Columbia St. Mary's Among First Milwaukee Hospital to Perform Angioplasty-Like Procedure for Blocked Sinuses

Tuesday, February 20, 2007

February 20, 2007 —Milwaukee— Columbia St. Mary’s Hospital is among the first centers in the Milwaukee area to offer a new, minimally invasive technology for treating chronic sinus inflammation.  The Balloon Sinuplasty system uses a small catheter and balloon to quickly open and expand blocked sinuses. 

Sinusitis is one of the most common chronic health problems in the U.S., afflicting 37 million Americans each year. Patients suffer headaches, congestion, fatigue and other symptoms.  This condition significantly impacts an individual’s physical, functional, and emotional quality of life.

Until recently, sinusitis patients were limited to two treatment options:  medical therapy such as antibiotics and topical nasal steroids, or conventional sinus surgery such as Functional Endoscopic Sinus Surgery (FESS).  Medical therapy can help alleviate symptoms for 75-80% of patients but is inadequate for the rest.  For them, sinus surgery is often the best option. However, FESS is a conventional surgery that requires bone and tissue removal in order to open up blocked sinus passageways.  In lieu of a desired treatment, more than 600,000 patients elect to live with painful sinus conditions.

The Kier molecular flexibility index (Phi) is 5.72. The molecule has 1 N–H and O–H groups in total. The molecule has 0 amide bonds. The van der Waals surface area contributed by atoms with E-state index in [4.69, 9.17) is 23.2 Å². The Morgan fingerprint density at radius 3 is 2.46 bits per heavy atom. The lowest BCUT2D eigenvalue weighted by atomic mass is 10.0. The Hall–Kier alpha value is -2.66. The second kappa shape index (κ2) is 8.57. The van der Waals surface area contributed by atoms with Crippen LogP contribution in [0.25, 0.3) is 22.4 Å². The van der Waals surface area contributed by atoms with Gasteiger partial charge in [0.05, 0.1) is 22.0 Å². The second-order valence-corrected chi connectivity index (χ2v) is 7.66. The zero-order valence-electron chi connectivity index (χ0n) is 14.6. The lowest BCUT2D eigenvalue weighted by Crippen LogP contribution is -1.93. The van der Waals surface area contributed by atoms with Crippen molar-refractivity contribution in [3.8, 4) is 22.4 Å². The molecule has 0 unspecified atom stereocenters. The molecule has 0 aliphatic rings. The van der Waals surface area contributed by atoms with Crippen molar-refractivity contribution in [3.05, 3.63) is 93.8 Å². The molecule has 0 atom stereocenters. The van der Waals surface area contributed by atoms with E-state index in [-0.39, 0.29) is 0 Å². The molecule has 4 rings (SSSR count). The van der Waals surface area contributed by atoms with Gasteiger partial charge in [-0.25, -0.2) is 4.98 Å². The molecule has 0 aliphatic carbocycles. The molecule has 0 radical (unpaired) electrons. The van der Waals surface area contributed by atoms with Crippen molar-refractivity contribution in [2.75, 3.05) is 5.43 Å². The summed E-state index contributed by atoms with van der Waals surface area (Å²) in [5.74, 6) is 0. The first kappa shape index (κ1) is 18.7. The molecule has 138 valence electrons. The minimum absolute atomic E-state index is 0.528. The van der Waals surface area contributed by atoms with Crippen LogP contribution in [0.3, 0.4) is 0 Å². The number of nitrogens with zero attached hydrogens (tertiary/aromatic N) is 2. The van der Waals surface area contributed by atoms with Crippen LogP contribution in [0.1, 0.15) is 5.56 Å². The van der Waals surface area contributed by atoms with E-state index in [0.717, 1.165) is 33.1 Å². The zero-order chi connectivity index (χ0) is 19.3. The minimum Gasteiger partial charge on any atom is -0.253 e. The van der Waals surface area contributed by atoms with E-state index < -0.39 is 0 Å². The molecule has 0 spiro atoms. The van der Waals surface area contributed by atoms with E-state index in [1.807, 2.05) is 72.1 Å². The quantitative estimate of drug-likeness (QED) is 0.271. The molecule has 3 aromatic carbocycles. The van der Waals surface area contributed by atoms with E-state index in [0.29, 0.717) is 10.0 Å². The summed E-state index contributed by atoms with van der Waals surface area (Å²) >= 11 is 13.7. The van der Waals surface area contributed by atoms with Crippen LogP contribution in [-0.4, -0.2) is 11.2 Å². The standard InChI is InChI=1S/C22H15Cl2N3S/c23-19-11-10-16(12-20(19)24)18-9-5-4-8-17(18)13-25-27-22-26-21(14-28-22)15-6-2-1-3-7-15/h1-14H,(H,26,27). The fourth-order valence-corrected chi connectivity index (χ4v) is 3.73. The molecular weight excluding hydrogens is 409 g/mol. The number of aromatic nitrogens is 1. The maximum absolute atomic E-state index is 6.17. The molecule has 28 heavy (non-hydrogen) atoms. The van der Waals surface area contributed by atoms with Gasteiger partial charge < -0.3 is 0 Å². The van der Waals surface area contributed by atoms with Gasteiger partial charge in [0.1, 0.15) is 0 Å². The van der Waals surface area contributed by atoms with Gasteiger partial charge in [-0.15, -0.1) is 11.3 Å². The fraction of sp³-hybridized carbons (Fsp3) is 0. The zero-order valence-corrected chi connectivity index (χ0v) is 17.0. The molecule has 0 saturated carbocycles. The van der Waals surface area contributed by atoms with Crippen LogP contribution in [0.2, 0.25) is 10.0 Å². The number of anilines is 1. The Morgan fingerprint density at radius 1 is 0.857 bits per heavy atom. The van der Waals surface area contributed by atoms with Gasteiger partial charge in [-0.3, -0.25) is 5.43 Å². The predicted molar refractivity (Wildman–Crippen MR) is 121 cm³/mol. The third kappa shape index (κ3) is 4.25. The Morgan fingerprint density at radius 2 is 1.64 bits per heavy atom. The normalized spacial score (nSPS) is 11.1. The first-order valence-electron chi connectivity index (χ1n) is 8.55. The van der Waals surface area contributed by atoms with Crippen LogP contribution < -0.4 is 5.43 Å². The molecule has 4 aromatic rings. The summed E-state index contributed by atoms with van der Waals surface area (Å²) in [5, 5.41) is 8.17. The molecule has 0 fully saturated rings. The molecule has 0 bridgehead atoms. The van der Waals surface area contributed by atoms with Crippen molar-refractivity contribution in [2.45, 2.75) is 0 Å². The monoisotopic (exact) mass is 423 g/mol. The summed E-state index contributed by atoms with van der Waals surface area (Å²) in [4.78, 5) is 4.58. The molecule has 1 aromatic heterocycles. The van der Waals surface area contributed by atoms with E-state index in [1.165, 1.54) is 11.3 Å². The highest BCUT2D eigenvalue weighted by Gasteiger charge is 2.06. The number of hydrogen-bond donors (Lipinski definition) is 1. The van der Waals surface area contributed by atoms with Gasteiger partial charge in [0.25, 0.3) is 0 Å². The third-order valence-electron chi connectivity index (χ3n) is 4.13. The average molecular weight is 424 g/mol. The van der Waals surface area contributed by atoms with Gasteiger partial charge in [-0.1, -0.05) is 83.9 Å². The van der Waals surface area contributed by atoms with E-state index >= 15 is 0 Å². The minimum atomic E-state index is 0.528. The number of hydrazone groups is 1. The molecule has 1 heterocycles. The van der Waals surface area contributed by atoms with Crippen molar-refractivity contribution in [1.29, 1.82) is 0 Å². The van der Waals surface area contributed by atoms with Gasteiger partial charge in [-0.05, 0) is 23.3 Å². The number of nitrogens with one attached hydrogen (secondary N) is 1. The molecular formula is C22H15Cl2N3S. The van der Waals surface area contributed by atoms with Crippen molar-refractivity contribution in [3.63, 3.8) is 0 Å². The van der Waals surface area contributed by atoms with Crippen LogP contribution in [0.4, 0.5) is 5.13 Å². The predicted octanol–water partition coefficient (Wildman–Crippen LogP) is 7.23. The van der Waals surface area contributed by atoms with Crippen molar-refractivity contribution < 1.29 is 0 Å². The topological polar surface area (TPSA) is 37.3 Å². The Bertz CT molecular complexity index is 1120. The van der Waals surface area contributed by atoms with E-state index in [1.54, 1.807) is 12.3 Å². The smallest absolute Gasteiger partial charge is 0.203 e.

Now, endoscopic sinus surgery with the Balloon Sinuplasty technology provides an alternative to many long-suffering patients.  With Balloon Sinuplasty, a small, flexible balloon catheter is placed through a nostril into the blocked sinus passageway.  The balloon is then inflated to gently restructure and open the sinus passageway, restoring normal sinus drainage and function.

Richard Schmidt, MD of Columbia St. Mary’s Hospital is one of the first physicians in this area to offer this technology.

“The Balloon Sinuplasty procedure is a true advance in sinus care because in many cases it can be done without removing any tissue or bone,” said Schmidt.  “That means faster recovery times and less post-procedure discomfort.  In fact, I anticipate that many of my patients will be able to return to normal activities within 24 hours and noticed significant improvement with their symptoms.”

The Balloon Sinuplasty system is made by Acclarent, Inc., a privately held medical device company in Menlo Park, CA that was established in June of 2004.


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